Alok: Yes. I feel like trans people are reminding the world what humanity is and what humanity is divinity, that the parsing of those things and principles is violence. What I’ve been saying on stage recently, is trans people remind the world that heaven is a practice, not a promise. What that means is that it’s possible to build a transcendent kingdom here on Earth in our own bodies. The world teaches us that we have to delay gratification and rapture and that leisure, levity, and luxury will be there at the end. But what transness challenges is I want it here in the now. I want to live my life with that kind of lucidity, that kind of luxury, that kind of beauty, that kind of glamour, and that kind of magic. I think that scares people because they’ve been taught personally that they’re not entitled to that kind of creative force that they have to self-immolate and disappear in order to be loved. Transness says no we get to be expansive and infinite and still be worthy of love. And so, what I really am starting to recognize more and more is that the policing of trans life actually begins at an intimate level in people. When they’re policing their own joy, they’re policing their own ambiguity, their own ambivalences, their own spontaneity, their own gender nonconformity, and then that gets extrapolated on to trans and non-binary people, but it actually is not ours to hold. It’s other people’s lack of imagination. It’s other people’s grief that the fact that they’ve clipped their own wings, and when they see people flying, they’re more upset with the fact of our flight because that’s easier to demonize us than it is to reckon with their own pain.

Imara: Yeah, and that underscores why the assault on body autonomy right now is so ferocious kind of what you were saying. The idea of being free in our own bodies is the basis for restructuring the idea of freedom and anything else. That’s why I think there’s an attempt to clamp down on the imagination of what the body is and what the body is capable of doing as a way of limiting the imagination of what freedom is and can look like.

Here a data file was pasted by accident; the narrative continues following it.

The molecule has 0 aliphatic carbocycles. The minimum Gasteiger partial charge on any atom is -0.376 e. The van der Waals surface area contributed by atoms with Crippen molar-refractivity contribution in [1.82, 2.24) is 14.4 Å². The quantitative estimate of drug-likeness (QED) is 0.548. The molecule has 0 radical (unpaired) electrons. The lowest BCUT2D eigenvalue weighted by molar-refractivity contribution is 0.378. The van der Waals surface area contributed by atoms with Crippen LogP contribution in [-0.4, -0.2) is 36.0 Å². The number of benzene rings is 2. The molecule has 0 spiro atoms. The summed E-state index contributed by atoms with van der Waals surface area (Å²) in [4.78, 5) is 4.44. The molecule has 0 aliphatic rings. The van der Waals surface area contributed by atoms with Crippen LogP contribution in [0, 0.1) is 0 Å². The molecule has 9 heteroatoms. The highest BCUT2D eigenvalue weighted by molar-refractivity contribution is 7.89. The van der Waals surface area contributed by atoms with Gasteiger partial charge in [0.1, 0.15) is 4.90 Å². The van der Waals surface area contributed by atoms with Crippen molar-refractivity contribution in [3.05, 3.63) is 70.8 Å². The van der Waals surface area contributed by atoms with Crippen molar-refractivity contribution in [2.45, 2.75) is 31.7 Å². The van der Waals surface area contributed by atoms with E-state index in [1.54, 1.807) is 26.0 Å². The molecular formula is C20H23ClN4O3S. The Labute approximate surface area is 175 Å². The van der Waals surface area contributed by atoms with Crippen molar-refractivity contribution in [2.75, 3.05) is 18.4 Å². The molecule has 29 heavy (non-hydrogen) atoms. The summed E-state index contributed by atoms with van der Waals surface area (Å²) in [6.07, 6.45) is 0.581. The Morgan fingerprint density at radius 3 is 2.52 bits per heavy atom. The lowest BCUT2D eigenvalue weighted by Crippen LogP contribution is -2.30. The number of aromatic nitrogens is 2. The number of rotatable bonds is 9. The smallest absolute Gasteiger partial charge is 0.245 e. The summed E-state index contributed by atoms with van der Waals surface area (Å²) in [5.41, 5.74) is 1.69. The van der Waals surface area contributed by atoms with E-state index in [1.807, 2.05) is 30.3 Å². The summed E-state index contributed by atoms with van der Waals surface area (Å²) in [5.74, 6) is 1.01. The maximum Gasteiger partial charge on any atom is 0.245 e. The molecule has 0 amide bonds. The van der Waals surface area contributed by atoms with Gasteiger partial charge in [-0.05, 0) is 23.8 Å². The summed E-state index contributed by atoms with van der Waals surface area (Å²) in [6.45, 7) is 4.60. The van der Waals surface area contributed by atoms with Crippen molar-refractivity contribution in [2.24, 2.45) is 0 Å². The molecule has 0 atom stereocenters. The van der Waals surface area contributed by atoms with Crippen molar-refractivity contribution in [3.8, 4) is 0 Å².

Alok: 100%. Like, it all has to do with sovereignty here. Like, if we have sovereignty over our own bodies and we can actually create the selves, the genders if we can fashion the lives that we want to live, what else is possible? They are trying to clamp down on possibility right now. The status quo works by dispossessing people of the ability to imagine an alternative. And what transness continually does is exhort us all to not just imagine but embody an alternative and to actually take what they posture to us as natural and see that as a political aesthetic, take what they submit to us as reality and see that as contrived and constructed. And then, nothing is permanent or absolute. And how can fascism work if things aren’t permanent and absolute? How can totalitarianism work if things are permanent and absolute? That’s why the elimination of trans people has always historically and continues to be a key facet of totalitarian regimes because trans people blow the whistle on how the restriction of bodily autonomy and creative self-expression is linked to these larger political macro systems of state-based dispossession.

Imara: One of the reasons why I love talking to you and people can probably hear is that I can go with you to very intense spaces that are intellectual, profound, and deep very quickly. Like, it doesn’t take much work to get there with you, which is why always being engaged in conversation with you is a thrill. And one of the things that you’ve done in a really powerful way and in a way that is being received so well with so much love is your Comedy Tour. And I’m wondering, what made you decide to go into comedy and actually show the humorous side of yourself as a way to reach people and to continue to find ways to express yourself?